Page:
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Pre-Columbian Heritage





Nicaragua’s cultural past is rich in pre-Columbian history with remarkable influences from North and South America. Irrefutably the “Footprints of Acahualinca”, in Managua, are the oldest evidence of human beings in this region (4,000 B.C). This important archaeological site reveals the major value of the expedition route for nomadic groups moving through the American Continent.

Middle-American populations of Chorotegas and Nahuas-Nicaraguas, escaping from the oppression of the Toltec empire, settled on the narrow isthmus of Rivas and eventually migrated to the volcanic island of Ometepe. These first inhabitants skillfully carved thousands of basaltic rock-“Petroglyphs”- printing symbols of spirals, circles, animal and human figures, and some mysterious lines and forms, representing the universe. Today, Ometepe has many pre-Columbian sites and archaeologists have identified more than two thousands petroglyphs scattered at the base of the extinct cloud forest of Maderas volcano. 
 
Other major archaeological sites are Zapatera Island and “Isla del Muerto” on lake Nicaragua. “Zapatera” is an extinct and eroded volcano where the Chorotegas Indians conducted sacred rituals to their Gods. Most of them sculpted rock idols in human and animal figures. “Isla del Muerto” is a little volcanic island with a large rock on its top where petroglyphs of birds, dancing humans, symbols, and unexplained figures were carved on this hard piece of boulder. 
 
In order to preserve Nicaragua’s Indigenous heritage all different types of pre-Columbian artifacts have been excavated and brought from burial sites to local museums for exhibition. As an example, the former San Francisco Monastery was renovated and converted into Granada's museum, keeping in its interior the famous Zapatera-Squier alter-ego collection. This group of totems were made by the Chorotegas 800 A.C, discovered by the American traveler Ephraim George Squier in 1849 on Zapatera Island and transported to main land at the beginning of the 20 century. Other objects on exposition include; funeral urns, ceremonial pots, “metates” or grinding stones, obsidian rocks and spear heads.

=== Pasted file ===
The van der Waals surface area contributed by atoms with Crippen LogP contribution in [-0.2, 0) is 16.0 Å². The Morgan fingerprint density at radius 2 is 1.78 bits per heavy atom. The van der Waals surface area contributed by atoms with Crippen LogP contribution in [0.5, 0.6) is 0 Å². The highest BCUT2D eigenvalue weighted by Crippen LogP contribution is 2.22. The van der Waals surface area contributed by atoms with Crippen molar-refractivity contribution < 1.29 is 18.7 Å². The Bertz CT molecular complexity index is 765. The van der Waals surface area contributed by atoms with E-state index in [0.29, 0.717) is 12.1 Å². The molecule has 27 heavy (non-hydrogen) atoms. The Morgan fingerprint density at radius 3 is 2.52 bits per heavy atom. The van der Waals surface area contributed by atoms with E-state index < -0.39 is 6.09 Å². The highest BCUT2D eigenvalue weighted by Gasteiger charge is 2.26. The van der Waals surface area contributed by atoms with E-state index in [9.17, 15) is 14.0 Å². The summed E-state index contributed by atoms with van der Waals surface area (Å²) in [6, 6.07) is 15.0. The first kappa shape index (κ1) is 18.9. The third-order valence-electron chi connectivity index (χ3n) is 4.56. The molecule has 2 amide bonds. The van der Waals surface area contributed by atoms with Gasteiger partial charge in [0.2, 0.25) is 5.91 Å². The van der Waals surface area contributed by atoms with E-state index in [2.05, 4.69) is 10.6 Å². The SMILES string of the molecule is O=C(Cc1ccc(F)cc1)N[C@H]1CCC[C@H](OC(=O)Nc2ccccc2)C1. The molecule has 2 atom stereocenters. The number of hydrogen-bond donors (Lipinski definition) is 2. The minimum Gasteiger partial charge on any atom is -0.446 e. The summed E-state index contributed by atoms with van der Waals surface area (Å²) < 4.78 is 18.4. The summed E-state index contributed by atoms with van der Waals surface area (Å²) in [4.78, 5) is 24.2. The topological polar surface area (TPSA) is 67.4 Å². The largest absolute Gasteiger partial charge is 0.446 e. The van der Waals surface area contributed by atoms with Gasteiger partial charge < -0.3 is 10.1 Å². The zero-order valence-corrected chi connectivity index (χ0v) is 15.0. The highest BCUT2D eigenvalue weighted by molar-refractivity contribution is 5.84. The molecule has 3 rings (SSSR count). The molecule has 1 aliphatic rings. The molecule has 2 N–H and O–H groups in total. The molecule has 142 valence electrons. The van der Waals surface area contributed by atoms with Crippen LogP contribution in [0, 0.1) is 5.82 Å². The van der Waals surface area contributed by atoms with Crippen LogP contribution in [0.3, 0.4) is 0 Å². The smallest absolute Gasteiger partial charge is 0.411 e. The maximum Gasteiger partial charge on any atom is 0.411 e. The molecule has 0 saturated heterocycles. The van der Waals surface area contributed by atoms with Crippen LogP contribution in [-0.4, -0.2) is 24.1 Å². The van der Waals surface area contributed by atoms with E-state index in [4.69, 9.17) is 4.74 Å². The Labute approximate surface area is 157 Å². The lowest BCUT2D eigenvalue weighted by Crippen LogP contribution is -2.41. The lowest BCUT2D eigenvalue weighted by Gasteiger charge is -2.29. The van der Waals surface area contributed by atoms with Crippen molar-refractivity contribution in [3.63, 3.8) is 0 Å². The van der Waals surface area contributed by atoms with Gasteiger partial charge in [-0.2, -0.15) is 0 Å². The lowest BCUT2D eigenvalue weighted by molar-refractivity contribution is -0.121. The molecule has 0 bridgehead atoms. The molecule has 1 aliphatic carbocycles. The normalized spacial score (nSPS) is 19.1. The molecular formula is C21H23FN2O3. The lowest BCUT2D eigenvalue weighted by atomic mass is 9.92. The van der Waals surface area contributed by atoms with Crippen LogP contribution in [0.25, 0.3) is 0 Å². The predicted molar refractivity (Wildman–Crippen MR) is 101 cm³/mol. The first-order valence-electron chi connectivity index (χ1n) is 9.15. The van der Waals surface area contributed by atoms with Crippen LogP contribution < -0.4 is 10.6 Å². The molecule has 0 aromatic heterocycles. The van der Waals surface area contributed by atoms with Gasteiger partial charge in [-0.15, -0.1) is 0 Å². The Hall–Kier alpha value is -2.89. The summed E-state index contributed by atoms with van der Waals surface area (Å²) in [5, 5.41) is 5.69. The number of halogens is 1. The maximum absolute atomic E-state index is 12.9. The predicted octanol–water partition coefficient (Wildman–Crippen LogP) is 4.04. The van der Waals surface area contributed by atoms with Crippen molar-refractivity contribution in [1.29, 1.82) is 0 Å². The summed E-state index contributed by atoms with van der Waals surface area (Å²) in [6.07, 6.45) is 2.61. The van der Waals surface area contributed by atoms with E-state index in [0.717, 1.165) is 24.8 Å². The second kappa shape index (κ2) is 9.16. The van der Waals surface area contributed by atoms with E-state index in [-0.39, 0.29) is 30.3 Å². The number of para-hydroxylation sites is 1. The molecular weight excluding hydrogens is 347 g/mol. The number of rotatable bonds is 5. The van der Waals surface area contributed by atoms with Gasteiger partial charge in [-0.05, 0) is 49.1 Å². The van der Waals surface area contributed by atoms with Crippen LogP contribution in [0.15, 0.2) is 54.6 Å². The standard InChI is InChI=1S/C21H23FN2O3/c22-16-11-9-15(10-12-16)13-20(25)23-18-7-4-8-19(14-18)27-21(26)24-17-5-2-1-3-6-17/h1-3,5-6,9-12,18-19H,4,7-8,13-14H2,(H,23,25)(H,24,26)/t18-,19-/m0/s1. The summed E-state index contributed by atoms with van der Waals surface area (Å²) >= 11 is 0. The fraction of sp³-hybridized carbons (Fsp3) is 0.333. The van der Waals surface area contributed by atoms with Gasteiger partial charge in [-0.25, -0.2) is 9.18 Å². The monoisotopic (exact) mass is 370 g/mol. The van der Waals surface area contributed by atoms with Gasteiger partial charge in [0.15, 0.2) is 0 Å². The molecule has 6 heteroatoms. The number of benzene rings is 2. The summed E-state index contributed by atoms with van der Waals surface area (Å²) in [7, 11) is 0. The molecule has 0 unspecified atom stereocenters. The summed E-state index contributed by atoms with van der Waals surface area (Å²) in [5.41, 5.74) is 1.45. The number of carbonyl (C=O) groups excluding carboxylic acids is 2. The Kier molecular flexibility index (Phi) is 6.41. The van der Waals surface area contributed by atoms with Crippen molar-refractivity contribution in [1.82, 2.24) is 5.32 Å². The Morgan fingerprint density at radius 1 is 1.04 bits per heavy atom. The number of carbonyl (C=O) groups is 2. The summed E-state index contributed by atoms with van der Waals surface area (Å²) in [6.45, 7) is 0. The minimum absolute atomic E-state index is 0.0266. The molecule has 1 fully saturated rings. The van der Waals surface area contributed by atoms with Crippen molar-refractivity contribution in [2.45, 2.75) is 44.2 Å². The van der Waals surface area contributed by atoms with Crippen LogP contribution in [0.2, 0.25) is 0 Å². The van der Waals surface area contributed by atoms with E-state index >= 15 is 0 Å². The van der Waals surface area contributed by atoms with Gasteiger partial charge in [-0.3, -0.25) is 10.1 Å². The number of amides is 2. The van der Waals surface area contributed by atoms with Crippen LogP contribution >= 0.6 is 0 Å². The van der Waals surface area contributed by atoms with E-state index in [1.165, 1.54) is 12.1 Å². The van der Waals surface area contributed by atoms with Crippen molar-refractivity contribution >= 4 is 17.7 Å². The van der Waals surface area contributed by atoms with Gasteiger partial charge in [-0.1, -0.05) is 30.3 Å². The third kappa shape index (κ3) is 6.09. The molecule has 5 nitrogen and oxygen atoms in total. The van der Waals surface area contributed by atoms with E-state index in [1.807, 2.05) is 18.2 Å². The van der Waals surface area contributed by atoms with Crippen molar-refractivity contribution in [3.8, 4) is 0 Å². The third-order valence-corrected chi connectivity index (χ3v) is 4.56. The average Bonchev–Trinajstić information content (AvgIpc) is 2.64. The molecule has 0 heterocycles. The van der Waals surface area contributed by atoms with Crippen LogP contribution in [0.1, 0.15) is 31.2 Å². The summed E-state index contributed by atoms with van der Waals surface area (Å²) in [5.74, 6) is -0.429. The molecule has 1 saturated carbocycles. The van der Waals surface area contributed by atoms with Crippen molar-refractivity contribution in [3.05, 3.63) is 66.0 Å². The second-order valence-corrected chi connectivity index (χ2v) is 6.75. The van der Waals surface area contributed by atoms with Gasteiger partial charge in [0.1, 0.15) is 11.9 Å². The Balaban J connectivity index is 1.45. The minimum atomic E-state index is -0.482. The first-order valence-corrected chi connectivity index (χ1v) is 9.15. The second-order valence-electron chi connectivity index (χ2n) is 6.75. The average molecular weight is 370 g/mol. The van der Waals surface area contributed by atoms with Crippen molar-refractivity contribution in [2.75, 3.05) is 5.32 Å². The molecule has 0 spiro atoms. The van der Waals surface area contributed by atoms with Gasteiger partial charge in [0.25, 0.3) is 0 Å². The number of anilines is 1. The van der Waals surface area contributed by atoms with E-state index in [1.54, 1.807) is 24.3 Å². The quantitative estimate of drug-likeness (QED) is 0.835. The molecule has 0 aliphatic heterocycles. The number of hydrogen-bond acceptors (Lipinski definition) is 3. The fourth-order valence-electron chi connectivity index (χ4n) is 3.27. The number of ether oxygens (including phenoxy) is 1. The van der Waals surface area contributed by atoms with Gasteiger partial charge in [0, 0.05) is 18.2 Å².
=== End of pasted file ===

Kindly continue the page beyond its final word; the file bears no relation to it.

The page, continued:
Also the National Museum of Nicaragua is another splendid location preserving the country’s richest pre-Conquest heritage. The building is the previous facilities of the National Palace in old Managua, used by the Somoza and Sandinista regimes as a congress house and government office. Currently this museum houses a fine collection of rock deities, elaborate jaguar-headed grinding slabs, womb-shape funeral urns, clay-based color tripods, bracelets, and other meaningful items. Other Nicaraguan museums holding important pre-Columbian findings are located in Moyogalpa, Altagracia, Leon, Rivas, Juigalpa and Nindiri.
 
Meanwhile most likely a great part of Nicaragua’s pre-Columbian history still remains underground, waiting to emerge and reveal more mysterious stories. 
 


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